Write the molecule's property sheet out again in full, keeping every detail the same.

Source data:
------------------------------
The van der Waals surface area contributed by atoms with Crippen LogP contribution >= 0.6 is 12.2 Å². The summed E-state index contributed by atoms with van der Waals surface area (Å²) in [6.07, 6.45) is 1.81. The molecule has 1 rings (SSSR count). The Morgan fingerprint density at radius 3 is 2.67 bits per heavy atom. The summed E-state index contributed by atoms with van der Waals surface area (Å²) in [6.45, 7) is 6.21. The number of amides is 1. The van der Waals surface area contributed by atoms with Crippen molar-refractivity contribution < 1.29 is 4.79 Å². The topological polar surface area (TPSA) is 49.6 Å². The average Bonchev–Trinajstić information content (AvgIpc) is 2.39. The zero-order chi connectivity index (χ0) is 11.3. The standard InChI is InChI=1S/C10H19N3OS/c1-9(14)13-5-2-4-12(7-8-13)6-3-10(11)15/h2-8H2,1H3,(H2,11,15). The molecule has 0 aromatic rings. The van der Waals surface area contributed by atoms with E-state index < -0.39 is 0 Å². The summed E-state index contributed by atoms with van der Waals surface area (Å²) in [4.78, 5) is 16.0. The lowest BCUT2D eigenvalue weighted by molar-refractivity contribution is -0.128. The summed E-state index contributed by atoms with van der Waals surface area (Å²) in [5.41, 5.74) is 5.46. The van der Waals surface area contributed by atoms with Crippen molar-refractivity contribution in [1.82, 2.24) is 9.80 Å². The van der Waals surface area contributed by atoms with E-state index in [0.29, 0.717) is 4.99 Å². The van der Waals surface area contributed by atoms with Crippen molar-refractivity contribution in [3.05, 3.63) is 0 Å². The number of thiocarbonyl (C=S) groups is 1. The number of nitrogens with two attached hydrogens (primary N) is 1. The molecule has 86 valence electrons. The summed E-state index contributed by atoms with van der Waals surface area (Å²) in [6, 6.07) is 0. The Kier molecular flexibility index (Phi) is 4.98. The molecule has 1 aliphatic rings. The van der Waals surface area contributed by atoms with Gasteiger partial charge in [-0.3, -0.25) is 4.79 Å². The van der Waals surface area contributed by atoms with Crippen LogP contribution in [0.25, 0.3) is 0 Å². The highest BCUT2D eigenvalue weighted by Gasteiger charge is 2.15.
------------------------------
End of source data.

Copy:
The van der Waals surface area contributed by atoms with Crippen LogP contribution >= 0.6 is 12.2 Å². The summed E-state index contributed by atoms with van der Waals surface area (Å²) in [6.07, 6.45) is 1.81. The molecule has 1 rings (SSSR count). The Morgan fingerprint density at radius 3 is 2.67 bits per heavy atom. The summed E-state index contributed by atoms with van der Waals surface area (Å²) in [6.45, 7) is 6.21. The number of amides is 1. The van der Waals surface area contributed by atoms with Crippen molar-refractivity contribution < 1.29 is 4.79 Å². The topological polar surface area (TPSA) is 49.6 Å². The average Bonchev–Trinajstić information content (AvgIpc) is 2.39. The zero-order chi connectivity index (χ0) is 11.3. The standard InChI is InChI=1S/C10H19N3OS/c1-9(14)13-5-2-4-12(7-8-13)6-3-10(11)15/h2-8H2,1H3,(H2,11,15). The molecule has 0 aromatic rings. The van der Waals surface area contributed by atoms with E-state index < -0.39 is 0 Å². The summed E-state index contributed by atoms with van der Waals surface area (Å²) in [4.78, 5) is 16.0. The lowest BCUT2D eigenvalue weighted by molar-refractivity contribution is -0.128. The summed E-state index contributed by atoms with van der Waals surface area (Å²) in [5.41, 5.74) is 5.46. The van der Waals surface area contributed by atoms with Crippen molar-refractivity contribution in [1.82, 2.24) is 9.80 Å². The van der Waals surface area contributed by atoms with E-state index in [0.29, 0.717) is 4.99 Å². The van der Waals surface area contributed by atoms with Crippen molar-refractivity contribution in [3.05, 3.63) is 0 Å². The number of thiocarbonyl (C=S) groups is 1. The number of nitrogens with two attached hydrogens (primary N) is 1. The molecule has 86 valence electrons. The summed E-state index contributed by atoms with van der Waals surface area (Å²) in [6, 6.07) is 0. The Kier molecular flexibility index (Phi) is 4.98. The molecule has 1 aliphatic rings. The van der Waals surface area contributed by atoms with Gasteiger partial charge in [-0.3, -0.25) is 4.79 Å². The van der Waals surface area contributed by atoms with Crippen LogP contribution in [0.25, 0.3) is 0 Å². The highest BCUT2D eigenvalue weighted by Gasteiger charge is 2.15.